Frankel notwithstanding, the jumping arm of the sport undoubtedly produces the more regular supply of equine folk heroes, and one certainly added to his already considerable fanbase yesterday.
The versatile gelding Overturn, who already has on his CV a Northumberland Plate, a Chester Cup, a Fighting Fifth Hurdle and the runner-up spot in the latest Champion Hurdle, showed at Sandown that he is going to provide further delight as a novice chaser.
On his much-awaited debut over fences – something almost as much dreaded by his trainer, Donald McCain – the eight-year-old was absolutely foot-perfect as he bounded over the track's tricky obstacles with confidence and his trademark enthusiasm under Jason Maguire to take the two-mile beginners' chase by 14 lengths. He is now as short as 8-1 for the divisional crown, the Arkle Trophy at Cheltenham.
"There was a bit of soul-searching over whether we tried fences," said McCain, "and I'm relieved this first run is over. But he was brilliant. To jump this place like that was special. Just magic."
At Wincanton, Zarkandar confirmed himself Paul Nicholls' chief Champion Hurdle candidate with a gutsy neck defeat of his stablemate Prospect Wells in the Elite Hurdle, giving him 17lb. The five-year-old, ridden by Daryl Jacob, was fifth in the Festival showpiece in March, and will further test his credentials for progression in next month's Bula Hurdle at Cheltenham.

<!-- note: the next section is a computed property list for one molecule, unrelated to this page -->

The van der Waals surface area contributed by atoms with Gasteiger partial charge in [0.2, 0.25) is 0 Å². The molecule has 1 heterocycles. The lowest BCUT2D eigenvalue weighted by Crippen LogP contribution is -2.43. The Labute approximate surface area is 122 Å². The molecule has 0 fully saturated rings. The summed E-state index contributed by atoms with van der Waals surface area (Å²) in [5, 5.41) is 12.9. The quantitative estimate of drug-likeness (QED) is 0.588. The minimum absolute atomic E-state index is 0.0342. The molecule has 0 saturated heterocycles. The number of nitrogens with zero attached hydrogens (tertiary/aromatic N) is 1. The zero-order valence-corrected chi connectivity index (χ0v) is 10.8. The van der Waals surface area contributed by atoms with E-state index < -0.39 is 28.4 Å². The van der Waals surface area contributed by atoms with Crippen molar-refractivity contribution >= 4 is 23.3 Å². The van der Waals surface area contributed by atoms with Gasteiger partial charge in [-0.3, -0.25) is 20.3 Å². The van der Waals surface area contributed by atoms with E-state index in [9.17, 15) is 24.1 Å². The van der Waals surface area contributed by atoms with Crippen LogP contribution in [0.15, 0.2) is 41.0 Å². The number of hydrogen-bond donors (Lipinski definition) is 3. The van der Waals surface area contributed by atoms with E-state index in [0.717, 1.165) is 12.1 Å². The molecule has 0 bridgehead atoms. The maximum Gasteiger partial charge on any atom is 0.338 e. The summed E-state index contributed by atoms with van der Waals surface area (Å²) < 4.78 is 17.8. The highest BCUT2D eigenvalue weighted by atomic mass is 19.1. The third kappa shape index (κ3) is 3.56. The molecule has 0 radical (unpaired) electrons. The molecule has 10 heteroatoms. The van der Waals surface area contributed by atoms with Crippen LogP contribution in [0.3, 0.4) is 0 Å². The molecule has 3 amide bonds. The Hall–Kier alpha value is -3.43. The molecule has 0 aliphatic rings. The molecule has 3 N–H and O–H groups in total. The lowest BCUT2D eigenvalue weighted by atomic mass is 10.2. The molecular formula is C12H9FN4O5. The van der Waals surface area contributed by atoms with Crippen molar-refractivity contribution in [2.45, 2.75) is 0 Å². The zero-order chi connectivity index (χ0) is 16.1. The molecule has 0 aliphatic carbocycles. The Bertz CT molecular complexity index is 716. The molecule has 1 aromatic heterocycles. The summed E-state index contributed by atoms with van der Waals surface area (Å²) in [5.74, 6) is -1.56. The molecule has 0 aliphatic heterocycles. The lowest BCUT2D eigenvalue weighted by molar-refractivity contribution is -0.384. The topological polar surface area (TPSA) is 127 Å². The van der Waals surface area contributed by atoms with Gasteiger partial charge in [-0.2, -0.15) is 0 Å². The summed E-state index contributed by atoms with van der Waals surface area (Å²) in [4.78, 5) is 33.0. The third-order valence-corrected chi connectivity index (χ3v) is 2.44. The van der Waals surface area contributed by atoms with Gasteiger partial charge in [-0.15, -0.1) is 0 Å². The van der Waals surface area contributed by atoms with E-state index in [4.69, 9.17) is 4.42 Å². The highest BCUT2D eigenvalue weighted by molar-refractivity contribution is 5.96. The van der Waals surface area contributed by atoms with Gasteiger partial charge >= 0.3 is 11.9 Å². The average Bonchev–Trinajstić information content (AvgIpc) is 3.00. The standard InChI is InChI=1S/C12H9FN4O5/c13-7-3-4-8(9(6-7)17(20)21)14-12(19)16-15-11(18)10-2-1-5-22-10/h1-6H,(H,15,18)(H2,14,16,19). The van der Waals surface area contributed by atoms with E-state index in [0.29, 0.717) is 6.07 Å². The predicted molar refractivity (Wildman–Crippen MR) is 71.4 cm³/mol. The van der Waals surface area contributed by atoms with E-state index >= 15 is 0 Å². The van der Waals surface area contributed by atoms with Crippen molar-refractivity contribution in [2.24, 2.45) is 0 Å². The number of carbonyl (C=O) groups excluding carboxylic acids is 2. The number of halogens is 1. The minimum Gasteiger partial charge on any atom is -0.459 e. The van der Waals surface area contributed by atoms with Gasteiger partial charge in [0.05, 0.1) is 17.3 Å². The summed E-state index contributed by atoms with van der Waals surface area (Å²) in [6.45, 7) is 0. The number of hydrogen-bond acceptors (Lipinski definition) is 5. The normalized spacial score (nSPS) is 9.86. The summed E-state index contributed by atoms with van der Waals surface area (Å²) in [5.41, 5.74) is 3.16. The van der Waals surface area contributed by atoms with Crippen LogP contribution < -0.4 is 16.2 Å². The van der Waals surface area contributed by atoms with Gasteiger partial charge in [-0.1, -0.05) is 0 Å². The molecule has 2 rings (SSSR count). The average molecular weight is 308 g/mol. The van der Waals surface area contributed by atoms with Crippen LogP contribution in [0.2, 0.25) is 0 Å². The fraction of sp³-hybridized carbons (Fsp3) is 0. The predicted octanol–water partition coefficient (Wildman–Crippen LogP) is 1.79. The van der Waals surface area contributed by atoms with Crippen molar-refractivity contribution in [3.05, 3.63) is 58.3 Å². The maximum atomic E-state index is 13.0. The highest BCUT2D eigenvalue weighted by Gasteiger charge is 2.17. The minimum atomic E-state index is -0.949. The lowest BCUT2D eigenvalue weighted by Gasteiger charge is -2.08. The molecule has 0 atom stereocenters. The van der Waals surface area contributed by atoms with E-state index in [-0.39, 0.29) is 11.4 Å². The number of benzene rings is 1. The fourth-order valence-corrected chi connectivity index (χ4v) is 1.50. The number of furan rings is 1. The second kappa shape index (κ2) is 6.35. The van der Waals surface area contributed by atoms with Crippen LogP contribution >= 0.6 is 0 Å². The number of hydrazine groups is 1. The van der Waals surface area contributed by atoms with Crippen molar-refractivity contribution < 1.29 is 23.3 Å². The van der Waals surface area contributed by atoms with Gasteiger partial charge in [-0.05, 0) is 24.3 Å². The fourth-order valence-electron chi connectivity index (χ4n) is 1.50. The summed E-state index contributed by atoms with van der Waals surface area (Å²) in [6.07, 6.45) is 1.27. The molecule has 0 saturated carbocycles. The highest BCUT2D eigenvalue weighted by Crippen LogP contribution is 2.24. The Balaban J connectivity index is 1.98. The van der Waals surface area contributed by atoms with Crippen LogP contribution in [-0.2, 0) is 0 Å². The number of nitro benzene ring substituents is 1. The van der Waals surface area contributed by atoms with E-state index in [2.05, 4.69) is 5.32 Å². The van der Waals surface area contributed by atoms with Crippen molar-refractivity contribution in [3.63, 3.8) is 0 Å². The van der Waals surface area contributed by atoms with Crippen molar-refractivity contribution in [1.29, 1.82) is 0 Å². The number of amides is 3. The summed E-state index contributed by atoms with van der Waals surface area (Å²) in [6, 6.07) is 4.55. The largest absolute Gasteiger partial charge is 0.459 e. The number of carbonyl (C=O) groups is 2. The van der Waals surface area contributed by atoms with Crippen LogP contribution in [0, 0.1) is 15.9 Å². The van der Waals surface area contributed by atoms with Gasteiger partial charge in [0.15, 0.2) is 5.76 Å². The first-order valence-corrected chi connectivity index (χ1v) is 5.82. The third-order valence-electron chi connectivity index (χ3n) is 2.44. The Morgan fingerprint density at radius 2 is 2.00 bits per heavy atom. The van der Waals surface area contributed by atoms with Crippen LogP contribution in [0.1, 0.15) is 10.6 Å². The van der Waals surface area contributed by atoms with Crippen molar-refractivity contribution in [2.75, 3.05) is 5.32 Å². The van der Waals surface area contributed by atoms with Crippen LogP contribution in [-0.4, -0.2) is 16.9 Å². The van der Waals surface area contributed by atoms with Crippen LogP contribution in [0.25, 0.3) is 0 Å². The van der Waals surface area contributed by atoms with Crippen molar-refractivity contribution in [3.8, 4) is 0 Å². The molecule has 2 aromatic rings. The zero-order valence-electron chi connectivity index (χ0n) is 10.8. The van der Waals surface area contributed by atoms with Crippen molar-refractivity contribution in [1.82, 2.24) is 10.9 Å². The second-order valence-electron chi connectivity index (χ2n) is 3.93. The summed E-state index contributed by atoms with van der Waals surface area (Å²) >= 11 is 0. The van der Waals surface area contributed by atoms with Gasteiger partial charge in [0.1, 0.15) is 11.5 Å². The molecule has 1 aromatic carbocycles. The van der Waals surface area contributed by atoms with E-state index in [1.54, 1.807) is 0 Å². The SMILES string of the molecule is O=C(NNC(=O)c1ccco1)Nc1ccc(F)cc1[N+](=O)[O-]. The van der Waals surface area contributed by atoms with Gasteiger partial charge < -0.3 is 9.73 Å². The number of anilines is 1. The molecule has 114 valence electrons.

"I never had him looking as good as now for the whole of last season," said Nicholls, "and I thought win, lose or draw today, he's going to improve a lot for the run."
After The Package put himself in the mix for the season's major staying handicaps – first stop the Hennessy Gold Cup, longer-term the Grand National – by powering away with the Badger Ales Trophy, his trainer David Pipe identified Saturday's Paddy Power Gold Cup at Cheltenham as the opening target for the stable's rising young star Grands Crus, rather than the Betfair Chase at Haydock a week later.
As the last rites of the mainstream Flat campaign were enacted at Doncaster, three of the four champions – jockey Richard Hughes, trainer John Gosden and apprentice rider Amy Ryan – had had their titles in the formbook for some weeks.
The owners' leaderboard, though, went to the final afternoon, and even Frankel's earnings were not enough for Khaled Abdullah to repel Sheikh Mohammed's elite Godolphin operation. With a last-ditch assault the blues edged to a narrow lead during the week and put themselves out of reach when Muharrib took yesterday's fourth race, and £4,398.
In the last, My Freedom was Godolphin's 795th runner in Britain this year, a record number. Neither quantity nor wealth was required to secure the traditional seasonal finale, the 12-furlong November Handicap. The 20-1 winner Art Scholar, a late spare ride for Franny Norton, joined Michael Appleby's tiny string last year at Newark at a cost of £600, and yesterday earned £40,462.
"He was rated 49 when I got him," he said, "and today he raced off 93. I'd seen him early last year when he was behind one of mine over seven furlongs. I thought he'd improve for a longer distance and he's not finished yet."
In taking his first jockeys' crown, Hughes played the numbers game, his 172 wins coming from 834 rides this season, after he gave his rivals a month's start because of a ban picked up in India in the winter. "I've played this game long enough to know you get out only what you put in," he said, "and I don't think I've been lucky to win this. I've earned it."